CSC expands fleet with two bulk carriers

Monday, 16 May 2016 00:00 -     - {{hitsCtrl.values.hits}}

Untitled-4Ceylon Shipping Corporation Ltd. reaches a new milestone in its history by expanding its fleet by two bulk vessels with a dead weight of 63,000 metric tons each. The ship building contract was entered with AVIC International Beijing Company Ltd. in China in 2014.

Both vessels are fully equipped with modern technology and more fuel efficient than average vessels of this size traversing the world’s ocean today. The vessels have been designed to load bulk commodities like coal, cement, wheat, grain, fertiliser, iron ore, etc.

These two ships have been designed to cater to the need of coal transportation as well as to provide training for national trainee-cadets with berths on one whole deck that could accommodate up to 26 cadets at any given time.

The main objective of building these two vessels is to facilitate coal operation in Puttalam for the Lakvijaya thermal power station and Sampur, Trincomalee once the second thermal power station starts its operations.  

In the 44-year history of CSC, it has functioned as ship owners, operators, charterers and ship managers in carriage of both bulk and containerised cargo all over the world, challenging and competing with major shipping lines with trade restrictions and economic impacts concerning national interest of the country. 

The growing needs of the country and volatile business environment in containerisation resulted in CSC turning to the profitable market environment in the bulk sector. The construction of two bulk vessels is the initial step of expanding its bulk fleet as the two vessels alone will not be sufficient to fulfil even a quarter of the annual requirement of coal to the country. Therefore, CSC has an opportunity to facilitate the coal supply through strategic partnerships with ship owners by adding more bulk vessels to meet the national coal requirement.

The first vessel, Ceylon Breeze, had its steel cutting ceremony in September 2014 and keel laying in December 2014. The launching ceremony equates to the birth of a child where a vessel that has been constructed is nearly complete, is safe to float in the water and refers to the actual process of floating the vessel in the water. The first vessel launching ceremony was in August 2015 in the presence of CSC officials.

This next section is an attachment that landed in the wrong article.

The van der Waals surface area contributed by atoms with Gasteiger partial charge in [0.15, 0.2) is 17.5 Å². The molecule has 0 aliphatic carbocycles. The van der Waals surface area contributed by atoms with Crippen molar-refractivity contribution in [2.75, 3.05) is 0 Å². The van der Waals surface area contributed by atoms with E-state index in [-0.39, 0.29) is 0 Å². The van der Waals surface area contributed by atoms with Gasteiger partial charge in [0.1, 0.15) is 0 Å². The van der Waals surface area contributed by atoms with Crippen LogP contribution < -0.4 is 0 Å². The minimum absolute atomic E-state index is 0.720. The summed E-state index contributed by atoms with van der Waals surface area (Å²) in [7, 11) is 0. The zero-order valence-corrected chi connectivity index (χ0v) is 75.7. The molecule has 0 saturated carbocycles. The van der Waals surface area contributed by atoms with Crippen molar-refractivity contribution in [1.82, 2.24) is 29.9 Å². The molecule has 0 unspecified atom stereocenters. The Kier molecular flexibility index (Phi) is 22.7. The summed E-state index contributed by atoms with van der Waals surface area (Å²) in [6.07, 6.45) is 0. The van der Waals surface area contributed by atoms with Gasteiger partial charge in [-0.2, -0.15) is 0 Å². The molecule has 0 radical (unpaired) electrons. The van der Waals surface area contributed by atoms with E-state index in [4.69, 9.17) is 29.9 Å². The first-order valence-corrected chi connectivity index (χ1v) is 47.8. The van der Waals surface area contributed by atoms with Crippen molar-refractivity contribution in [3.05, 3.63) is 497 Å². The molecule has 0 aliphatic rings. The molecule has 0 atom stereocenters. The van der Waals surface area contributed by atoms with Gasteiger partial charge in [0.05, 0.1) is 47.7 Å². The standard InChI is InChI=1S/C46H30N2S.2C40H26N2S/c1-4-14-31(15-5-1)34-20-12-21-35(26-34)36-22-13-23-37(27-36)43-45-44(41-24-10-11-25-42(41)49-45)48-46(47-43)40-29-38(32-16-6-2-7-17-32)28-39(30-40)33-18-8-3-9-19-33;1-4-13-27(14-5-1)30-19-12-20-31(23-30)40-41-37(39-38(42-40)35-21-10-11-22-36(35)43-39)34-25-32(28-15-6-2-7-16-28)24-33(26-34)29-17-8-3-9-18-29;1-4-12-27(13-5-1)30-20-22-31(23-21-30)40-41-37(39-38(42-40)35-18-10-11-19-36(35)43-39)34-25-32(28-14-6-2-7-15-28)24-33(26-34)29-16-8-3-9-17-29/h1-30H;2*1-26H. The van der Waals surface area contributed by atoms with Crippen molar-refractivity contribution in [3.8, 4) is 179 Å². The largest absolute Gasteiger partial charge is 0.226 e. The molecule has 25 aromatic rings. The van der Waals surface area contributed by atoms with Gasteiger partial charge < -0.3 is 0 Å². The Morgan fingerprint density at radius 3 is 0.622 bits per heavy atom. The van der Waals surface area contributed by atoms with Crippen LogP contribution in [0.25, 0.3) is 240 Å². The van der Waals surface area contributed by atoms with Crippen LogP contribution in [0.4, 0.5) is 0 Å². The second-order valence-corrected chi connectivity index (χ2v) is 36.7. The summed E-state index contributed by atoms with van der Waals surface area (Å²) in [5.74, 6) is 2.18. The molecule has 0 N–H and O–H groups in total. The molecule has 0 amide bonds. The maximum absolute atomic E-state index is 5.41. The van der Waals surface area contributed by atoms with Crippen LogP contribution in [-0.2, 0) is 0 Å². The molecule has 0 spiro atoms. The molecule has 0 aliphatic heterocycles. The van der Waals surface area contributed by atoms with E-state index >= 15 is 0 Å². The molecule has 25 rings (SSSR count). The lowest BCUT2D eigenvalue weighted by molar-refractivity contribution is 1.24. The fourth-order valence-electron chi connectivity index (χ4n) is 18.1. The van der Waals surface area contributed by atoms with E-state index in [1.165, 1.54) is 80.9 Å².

The delivery of the first vessel was taken on 20 January 2016.  She is 199.826 metres long, 32.249 metres wide and has a carrying capacity of 63,329 MT. This is presently the largest vessel ever to be owned by Sri Lanka.

The ceremonial acceptance of Ceylon Breeze by her motherland was held on 15 March at the Port of Colombo on her way to Puttalam in the presence of higher officials of the organisation and dignitaries of ministries. The vessel was on her maiden voyage with a load of 55,000 MT of coal from Voshtochny, Russia to Norochcholai Thermal Power Plant. During this ceremony 12 Sri Lankan cadets who passed out from the University of Moratuwa and TTI Katunayake joined the ship Ceylon Breeze.

Ceylon Shipping Corporation places heavy emphasis on recruiting qualified, well-trained and experienced crew to its new bulk ships and has enrolled 22 crew members to the first vessel. Interestingly, the majority of them are ex-CSC crew who have passed out as cadet officers on CSC’s own vessels.

Whilst the first vessel is already engaged in coal transportation and just completed her second voyage after discharging a coal shipment of 61,520 MT carried from RBCT, South Africa, the second vessel is under construction in the same ship yard in China. 

The steel cutting of the second vessel, Ceylon Princess, was in October 2014, keel laying was in July 2015 and the launching of the second bulk vessel was in April 2016. She will be delivered at the end of July/August. 

The two new bulk vessels will be deployed for coal transportation until the South West monsoon starts in May and will be employed in more profitable areas till the end of the monsoon period in August each year. 

According to the CSC, its biggest challenge apart from the low trend in freight market is to meet the loan repayments starting from August 2016 to People’s Bank at a very high rate of interest. This of course has made further challenging due to the purchase price of ships which is believed to be $ 7.5 m to $ 8 m more than the market price of a Panamax size bulk ship ($ 16.0 m to $ 15.0 m extra for both). Those could have been two controllable factors at that time of entering into contracts in 2014, in the backdrop of the state of the global freight market remaining an unpredictable and uncontrollable factor.